We’re going to explore the many reasons for gazundering later, so make sure you keep reading to find them out!
Is gazundering illegal?
Sadly, gazundering isn’t illegal and there are no laws against it in England and Wales.
However, gazundering is a lot less likely in Scotland. Gazundering is still legal in Scotland but is less common due to the Law Society of Scotland rules. These rules monitor the activities of solicitors acting on behalf of buyers and prevent the solicitor from lowering the original offer if asked by the client.
Under these rules, if a client insists on gazundering, the solicitor is obliged to withdraw from acting on behalf of that client. It’s easy to see why gazundering is much less common in Scotland.
Is gazundering immoral?
Sadly, we can’t give you a yes or no answer to this. Whether gazundering is immoral will depend on each individual situation.
Gazundering, naturally, has bad connotations and so it may be assumed anyone who ‘gazunders’ does so with bad intentions. However, there are multiple ‘innocent’ reasons as to why a buyer may gazunder.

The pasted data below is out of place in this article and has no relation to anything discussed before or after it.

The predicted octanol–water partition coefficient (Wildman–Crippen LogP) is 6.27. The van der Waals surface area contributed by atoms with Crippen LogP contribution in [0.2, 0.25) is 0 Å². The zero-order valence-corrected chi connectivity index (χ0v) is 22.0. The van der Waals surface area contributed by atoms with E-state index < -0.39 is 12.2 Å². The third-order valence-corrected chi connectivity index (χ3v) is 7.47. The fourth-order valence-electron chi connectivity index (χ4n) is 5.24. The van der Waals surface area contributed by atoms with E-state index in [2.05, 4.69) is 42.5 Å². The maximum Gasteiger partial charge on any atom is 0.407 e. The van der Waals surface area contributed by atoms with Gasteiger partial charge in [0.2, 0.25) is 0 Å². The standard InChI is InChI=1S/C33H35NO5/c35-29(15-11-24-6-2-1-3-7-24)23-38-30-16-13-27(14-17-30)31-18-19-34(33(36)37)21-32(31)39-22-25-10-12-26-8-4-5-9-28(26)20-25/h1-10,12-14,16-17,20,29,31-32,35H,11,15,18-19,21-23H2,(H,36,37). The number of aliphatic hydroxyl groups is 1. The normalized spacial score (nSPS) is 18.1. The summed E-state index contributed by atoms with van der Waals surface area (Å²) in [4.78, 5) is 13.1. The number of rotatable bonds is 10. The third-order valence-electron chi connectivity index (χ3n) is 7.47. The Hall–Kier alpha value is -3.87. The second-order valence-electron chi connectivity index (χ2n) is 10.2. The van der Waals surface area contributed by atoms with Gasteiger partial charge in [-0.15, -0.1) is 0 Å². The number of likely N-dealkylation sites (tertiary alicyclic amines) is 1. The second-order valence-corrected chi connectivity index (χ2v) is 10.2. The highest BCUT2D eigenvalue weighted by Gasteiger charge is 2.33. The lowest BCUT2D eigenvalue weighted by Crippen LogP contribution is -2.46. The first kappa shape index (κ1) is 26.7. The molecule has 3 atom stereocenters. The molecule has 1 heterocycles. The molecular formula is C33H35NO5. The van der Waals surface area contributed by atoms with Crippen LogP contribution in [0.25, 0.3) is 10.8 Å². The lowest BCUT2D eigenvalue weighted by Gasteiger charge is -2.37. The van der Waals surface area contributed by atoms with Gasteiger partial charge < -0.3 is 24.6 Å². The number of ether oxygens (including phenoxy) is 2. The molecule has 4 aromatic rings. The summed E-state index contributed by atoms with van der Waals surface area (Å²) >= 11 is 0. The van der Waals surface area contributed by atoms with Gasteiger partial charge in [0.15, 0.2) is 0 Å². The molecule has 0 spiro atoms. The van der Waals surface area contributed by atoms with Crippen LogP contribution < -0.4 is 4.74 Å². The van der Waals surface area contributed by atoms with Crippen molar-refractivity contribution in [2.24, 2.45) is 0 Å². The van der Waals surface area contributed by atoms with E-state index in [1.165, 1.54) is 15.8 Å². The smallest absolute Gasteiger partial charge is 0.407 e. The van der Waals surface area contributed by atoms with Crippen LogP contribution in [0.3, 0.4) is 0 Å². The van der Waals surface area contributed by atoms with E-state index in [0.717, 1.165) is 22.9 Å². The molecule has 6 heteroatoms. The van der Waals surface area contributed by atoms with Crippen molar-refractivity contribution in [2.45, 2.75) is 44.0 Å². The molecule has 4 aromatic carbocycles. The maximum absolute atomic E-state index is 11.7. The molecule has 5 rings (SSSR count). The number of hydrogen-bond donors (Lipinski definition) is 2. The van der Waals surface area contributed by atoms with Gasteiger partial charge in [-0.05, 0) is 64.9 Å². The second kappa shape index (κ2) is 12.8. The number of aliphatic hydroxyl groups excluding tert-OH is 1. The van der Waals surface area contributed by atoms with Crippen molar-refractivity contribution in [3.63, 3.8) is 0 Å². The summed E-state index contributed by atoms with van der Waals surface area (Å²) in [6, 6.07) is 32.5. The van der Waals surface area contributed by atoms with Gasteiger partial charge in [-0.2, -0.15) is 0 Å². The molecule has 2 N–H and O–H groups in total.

If a buyer has seen that the seller is vulnerable and used this to their advantage through gazundering, then you could argue this is immoral. Is it fair for a buyer to pray on weaknesses?
However, some people may result to gazundering because the survey has shown major issues with the house, which is going to cost an arm and a leg to fix and so understandably they’re trying to get a discount on the original offer.
Why do people 'gazunder'?
There are many reasons why a buyer may result to gazundering and they’re not all as sinister as you might think…
As we mentioned earlier, a survey may show up some major property defects which will need a lot of money throwing at it. In this case, naturally a buyer will want a discount on their original offer, as they placed the offer assuming that the house was in tip-top shape.